Saturday, September 29, 2012

The Unity of Christian Community


 
In John 10:16 Jesus said, “I have other sheep, which are not of this fold; I must bring them also, and they will hear My voice; and they will become one flock with one shepherd.” The Church, while at times looking quite splintered and segmented is actually “one” community. Jesus Himself said that there are sheep who are not “of this fold,” but that he must bring them also, and they will hear His voice. These “other” sheep are gentile believers who will be grafted into the body of Christ by faith, making up the “one people” of God.

A litter later, John said in 11:51-52, “Now he did not say this on his own initiative, but being high priest that year, he prophesied that Jesus was going to die for the nation, and not for the nation only, but in order that He might also gather together into one the children of God who are scattered abroad.” John was commenting on Caiaphas’ prophecy concerning Christ. This verse reminds us of another one in John’s first letter, “and He Himself is the propitiation for our sins; and not for ours only, but also for those of the whole world.” The latter is a very close paraphrase of the former. This means there is only one people of God, one fold, one flock for whom Jesus said He would lay down His life. The word “one” points to an indivisible unity. Few things are as important in the Christian group as unity. Unfortunately, in our culture, independence is valued far more than unity and this value often finds its way into the Christian group. One of the primary functions of the Christian group is to recognize and purge values that contradict the values of the group. Independence is an American value that has no place in the body of Christ. Nothing contradicts the mature of the Triune God more than independence. Think about that. The highest American value is also the one value that represents the exact opposite of the unity of the Divine we see in the Triune God. I suggest you stop and think about this. Let this fact sink in. Ask yourself how the American value of independence has come to influence you thoughts and actions both in and outside the church.

David deSilva writes, “The Christians are explicitly instructed to treat one another as family: “Do not speak harshly to an older man, but speak to him as to a father, to younger men as brothers, to older women as mothers, to younger women as sisters—with absolute purity” (1 Tim 5:1–2). Fostering an ethos of kinship within the Christian group was a widespread technique of the group, grounded in the conviction that believers have become kin by the blood of Christ, being adopted into the one household of God as the many sons and daughters.”(1)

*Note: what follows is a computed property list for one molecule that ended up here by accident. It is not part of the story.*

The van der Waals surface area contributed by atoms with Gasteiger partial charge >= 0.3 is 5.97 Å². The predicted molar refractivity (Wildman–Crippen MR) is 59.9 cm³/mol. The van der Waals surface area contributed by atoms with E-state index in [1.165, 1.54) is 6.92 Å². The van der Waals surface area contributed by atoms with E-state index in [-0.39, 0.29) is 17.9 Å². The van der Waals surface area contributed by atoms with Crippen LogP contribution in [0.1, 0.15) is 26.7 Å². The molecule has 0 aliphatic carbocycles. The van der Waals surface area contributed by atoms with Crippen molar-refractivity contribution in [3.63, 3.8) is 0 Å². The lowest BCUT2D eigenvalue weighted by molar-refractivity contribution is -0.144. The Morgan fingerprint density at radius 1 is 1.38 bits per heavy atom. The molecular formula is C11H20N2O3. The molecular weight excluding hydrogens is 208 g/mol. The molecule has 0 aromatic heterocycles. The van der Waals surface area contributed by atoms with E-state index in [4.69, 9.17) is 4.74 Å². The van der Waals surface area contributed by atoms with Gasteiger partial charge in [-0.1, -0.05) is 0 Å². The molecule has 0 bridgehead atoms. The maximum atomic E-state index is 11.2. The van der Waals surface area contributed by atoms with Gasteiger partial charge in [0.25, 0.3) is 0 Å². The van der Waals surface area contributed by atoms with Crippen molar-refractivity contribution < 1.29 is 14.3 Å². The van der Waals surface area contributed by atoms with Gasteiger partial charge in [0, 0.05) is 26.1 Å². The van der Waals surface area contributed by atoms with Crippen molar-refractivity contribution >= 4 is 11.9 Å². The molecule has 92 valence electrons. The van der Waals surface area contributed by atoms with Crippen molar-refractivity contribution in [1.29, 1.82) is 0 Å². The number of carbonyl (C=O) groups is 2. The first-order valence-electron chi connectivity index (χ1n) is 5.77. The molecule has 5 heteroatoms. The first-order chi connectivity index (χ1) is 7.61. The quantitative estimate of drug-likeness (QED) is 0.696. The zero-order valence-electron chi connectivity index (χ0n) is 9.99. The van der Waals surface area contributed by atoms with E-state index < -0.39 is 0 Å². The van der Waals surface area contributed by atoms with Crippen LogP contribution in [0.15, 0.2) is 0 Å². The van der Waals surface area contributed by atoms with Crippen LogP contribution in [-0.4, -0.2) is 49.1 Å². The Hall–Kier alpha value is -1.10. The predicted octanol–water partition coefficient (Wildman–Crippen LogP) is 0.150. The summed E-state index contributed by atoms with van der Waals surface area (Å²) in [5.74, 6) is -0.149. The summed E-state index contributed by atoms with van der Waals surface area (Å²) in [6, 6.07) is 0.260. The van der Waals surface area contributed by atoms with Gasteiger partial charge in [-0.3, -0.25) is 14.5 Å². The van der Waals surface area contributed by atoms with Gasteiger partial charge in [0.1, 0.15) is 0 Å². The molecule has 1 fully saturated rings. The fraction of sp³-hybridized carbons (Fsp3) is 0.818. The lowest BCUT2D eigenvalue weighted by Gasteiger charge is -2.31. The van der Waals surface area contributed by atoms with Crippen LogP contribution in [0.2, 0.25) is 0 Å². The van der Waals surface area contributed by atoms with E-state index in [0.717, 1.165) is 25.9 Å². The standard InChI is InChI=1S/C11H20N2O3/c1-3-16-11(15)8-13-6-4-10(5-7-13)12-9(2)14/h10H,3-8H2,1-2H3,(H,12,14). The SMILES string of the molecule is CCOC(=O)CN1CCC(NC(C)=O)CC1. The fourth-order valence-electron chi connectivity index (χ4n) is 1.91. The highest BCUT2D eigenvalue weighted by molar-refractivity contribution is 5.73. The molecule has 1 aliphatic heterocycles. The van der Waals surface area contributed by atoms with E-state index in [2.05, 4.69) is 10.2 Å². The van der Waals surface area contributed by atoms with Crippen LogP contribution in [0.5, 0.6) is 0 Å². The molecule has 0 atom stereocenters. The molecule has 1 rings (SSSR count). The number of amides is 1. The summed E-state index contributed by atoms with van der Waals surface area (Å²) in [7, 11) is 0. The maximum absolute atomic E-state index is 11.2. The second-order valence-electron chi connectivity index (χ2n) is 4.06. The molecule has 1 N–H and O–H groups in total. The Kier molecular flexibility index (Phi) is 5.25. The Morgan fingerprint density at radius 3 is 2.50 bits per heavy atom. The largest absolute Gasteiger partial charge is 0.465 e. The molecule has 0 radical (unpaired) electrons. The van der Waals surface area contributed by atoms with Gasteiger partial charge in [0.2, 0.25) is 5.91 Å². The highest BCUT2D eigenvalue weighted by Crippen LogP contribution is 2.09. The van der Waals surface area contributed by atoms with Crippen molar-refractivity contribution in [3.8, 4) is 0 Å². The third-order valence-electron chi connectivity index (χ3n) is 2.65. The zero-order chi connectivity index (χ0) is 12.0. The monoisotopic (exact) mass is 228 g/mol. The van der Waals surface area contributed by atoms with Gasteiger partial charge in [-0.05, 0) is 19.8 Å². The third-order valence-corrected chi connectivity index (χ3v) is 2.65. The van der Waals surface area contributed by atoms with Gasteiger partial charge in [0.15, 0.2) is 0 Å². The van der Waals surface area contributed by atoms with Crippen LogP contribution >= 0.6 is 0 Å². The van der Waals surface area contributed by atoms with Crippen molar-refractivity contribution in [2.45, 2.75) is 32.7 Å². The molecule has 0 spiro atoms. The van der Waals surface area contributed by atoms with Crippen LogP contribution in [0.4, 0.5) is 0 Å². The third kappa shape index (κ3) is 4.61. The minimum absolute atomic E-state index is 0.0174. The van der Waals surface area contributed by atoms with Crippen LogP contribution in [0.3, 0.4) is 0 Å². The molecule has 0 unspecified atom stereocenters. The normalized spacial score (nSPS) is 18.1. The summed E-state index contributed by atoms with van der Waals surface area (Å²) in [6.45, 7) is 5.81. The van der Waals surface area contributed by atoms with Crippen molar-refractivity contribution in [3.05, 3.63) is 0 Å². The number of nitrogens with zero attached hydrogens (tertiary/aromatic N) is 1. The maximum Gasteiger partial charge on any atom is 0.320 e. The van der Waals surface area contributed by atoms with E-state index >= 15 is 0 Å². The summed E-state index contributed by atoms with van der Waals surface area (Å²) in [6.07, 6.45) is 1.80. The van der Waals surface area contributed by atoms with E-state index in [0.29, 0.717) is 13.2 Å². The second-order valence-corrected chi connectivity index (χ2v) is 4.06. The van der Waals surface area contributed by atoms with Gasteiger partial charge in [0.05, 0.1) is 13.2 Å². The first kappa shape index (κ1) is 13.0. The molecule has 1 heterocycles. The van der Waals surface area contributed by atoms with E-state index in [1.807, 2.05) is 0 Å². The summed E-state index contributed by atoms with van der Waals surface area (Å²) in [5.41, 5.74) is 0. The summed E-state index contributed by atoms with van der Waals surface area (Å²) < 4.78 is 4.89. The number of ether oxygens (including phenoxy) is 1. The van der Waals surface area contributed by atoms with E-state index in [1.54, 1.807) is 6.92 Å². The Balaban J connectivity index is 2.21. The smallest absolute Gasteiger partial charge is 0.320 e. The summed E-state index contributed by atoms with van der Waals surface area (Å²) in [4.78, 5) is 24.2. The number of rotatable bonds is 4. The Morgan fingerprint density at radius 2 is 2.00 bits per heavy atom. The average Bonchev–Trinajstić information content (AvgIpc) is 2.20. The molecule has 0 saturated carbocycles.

Christian unity is a core value of the Christian church. The bond of this unity is the Spirit of truth and its foundation is love for God and for one another.

In the great High-Priestly prayer, our Lord petitioned the Father “that they may be one even as we are.” It is clear that unity within the Christian community, the Church, was of major importance to the Son of God. When you are engaging in behavior that divides the body of Christ, you are engaging in behavior that is antithetical to the prayers of Jesus Christ Himself. Moreover, one of the things the Lord hates is one who sows discord among the brethren. Does this mean we cannot have disagreement? While it does not mean we might agree on every issue, it does have serious implications for how we react and respond to those disagreements. Moreover, it has serious implications for how we treat those with whom we disagree.

A perfect example is failure is in the area of eschatology. This area creates a lot of disagreement and unfortunately a lot of division. Those who hold to one view spend a lot of time criticizing those who hold a different view. While I am all for the hot pursuit of truth, I am very disturbed by when tiny issues morph into mountains of heated debate that result in name-calling and ill-feelings. Such behavior is not the product of godly sanctification. Rather, it is the result of pride. In some matters, we must humbly recognize that we simply do not possess enough clarity to take a dogmatic stand. It is a wicked behavior for covenant theologians and dispensational theologians to accuse one another of not preaching the true gospel. The issues are complex and the more complex the issue, the more humility we must exercise in our hermeneutic. What have we gained if we discover truth at the expense of brotherly love? Unity in the body of Christ and brotherly love are more important than whether or not one holds to covenant theology or dispensationalism.

This is not to say that we seek unity at the expense of biblical truth. We do not. Indeed, we cannot. Biblical truth is the glue that makes Christian unity possible in the first place. The “matters” that are clear are the “matters” that matter. Perspicuity is a significant doctrine here. We do not and cannot join with those who hold views that clearly run contrary to the clear teachings of Scripture. At the same time, when we make that decision to separate from someone who professes Christ because they hold to false doctrine or heresy if you will, we should do so with great care, with much prayer, and with tears. The Christian’s goal is always to unite in truth with those who have made the confession of faith in Christ. Yet, when it is clear that an individual has no interest in abandoning their heresy, the Christian must separate.

Therefore if you are presenting your offering at the altar, and there remember that your brother has something against you, leave your offering there before the altar and go; first be reconciled to your brother, and then come and present your offering.

 



(1) David Arthur deSilva, Honor, Patronage, Kinship & Purity: Unlocking New Testament Culture (Downers Grove, IL: InterVarsity Press, 2000), 212-13.
 

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